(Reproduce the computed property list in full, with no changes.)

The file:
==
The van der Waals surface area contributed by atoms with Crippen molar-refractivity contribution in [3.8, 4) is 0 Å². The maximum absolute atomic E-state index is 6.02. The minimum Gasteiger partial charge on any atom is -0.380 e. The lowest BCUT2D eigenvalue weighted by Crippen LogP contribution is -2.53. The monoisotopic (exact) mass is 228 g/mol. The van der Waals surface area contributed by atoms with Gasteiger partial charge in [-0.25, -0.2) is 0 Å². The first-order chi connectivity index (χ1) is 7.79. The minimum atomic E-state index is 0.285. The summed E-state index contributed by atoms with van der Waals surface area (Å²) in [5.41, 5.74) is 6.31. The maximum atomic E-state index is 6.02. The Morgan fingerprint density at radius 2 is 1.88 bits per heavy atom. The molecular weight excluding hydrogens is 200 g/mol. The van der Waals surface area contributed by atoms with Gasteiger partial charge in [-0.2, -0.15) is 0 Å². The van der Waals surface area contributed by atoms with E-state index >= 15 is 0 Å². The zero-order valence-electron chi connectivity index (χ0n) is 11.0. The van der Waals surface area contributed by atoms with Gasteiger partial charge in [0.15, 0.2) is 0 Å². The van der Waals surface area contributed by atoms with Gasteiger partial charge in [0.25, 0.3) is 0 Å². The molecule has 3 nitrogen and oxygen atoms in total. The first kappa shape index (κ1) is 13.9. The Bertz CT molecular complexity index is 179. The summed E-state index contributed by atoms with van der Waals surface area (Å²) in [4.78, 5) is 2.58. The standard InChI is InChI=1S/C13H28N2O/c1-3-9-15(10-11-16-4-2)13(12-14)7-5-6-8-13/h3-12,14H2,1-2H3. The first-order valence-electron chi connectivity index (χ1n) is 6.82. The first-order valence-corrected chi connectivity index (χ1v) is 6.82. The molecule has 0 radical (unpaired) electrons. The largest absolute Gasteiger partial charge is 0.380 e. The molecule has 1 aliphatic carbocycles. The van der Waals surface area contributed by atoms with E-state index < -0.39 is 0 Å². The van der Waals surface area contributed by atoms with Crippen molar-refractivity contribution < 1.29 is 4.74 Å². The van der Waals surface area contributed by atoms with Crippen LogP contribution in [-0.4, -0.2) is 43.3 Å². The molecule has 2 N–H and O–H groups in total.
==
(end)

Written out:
The van der Waals surface area contributed by atoms with Crippen molar-refractivity contribution in [3.8, 4) is 0 Å². The maximum absolute atomic E-state index is 6.02. The minimum Gasteiger partial charge on any atom is -0.380 e. The lowest BCUT2D eigenvalue weighted by Crippen LogP contribution is -2.53. The monoisotopic (exact) mass is 228 g/mol. The van der Waals surface area contributed by atoms with Gasteiger partial charge in [-0.25, -0.2) is 0 Å². The first-order chi connectivity index (χ1) is 7.79. The minimum atomic E-state index is 0.285. The summed E-state index contributed by atoms with van der Waals surface area (Å²) in [5.41, 5.74) is 6.31. The maximum atomic E-state index is 6.02. The Morgan fingerprint density at radius 2 is 1.88 bits per heavy atom. The molecular weight excluding hydrogens is 200 g/mol. The van der Waals surface area contributed by atoms with Gasteiger partial charge in [-0.2, -0.15) is 0 Å². The van der Waals surface area contributed by atoms with E-state index >= 15 is 0 Å². The zero-order valence-electron chi connectivity index (χ0n) is 11.0. The van der Waals surface area contributed by atoms with Gasteiger partial charge in [0.15, 0.2) is 0 Å². The van der Waals surface area contributed by atoms with Gasteiger partial charge in [0.25, 0.3) is 0 Å². The molecule has 3 nitrogen and oxygen atoms in total. The first kappa shape index (κ1) is 13.9. The Bertz CT molecular complexity index is 179. The summed E-state index contributed by atoms with van der Waals surface area (Å²) in [4.78, 5) is 2.58. The standard InChI is InChI=1S/C13H28N2O/c1-3-9-15(10-11-16-4-2)13(12-14)7-5-6-8-13/h3-12,14H2,1-2H3. The first-order valence-electron chi connectivity index (χ1n) is 6.82. The first-order valence-corrected chi connectivity index (χ1v) is 6.82. The molecule has 0 radical (unpaired) electrons. The largest absolute Gasteiger partial charge is 0.380 e. The molecule has 1 aliphatic carbocycles. The van der Waals surface area contributed by atoms with E-state index < -0.39 is 0 Å². The van der Waals surface area contributed by atoms with Crippen molar-refractivity contribution < 1.29 is 4.74 Å². The van der Waals surface area contributed by atoms with Crippen LogP contribution in [-0.4, -0.2) is 43.3 Å². The molecule has 2 N–H and O–H groups in total.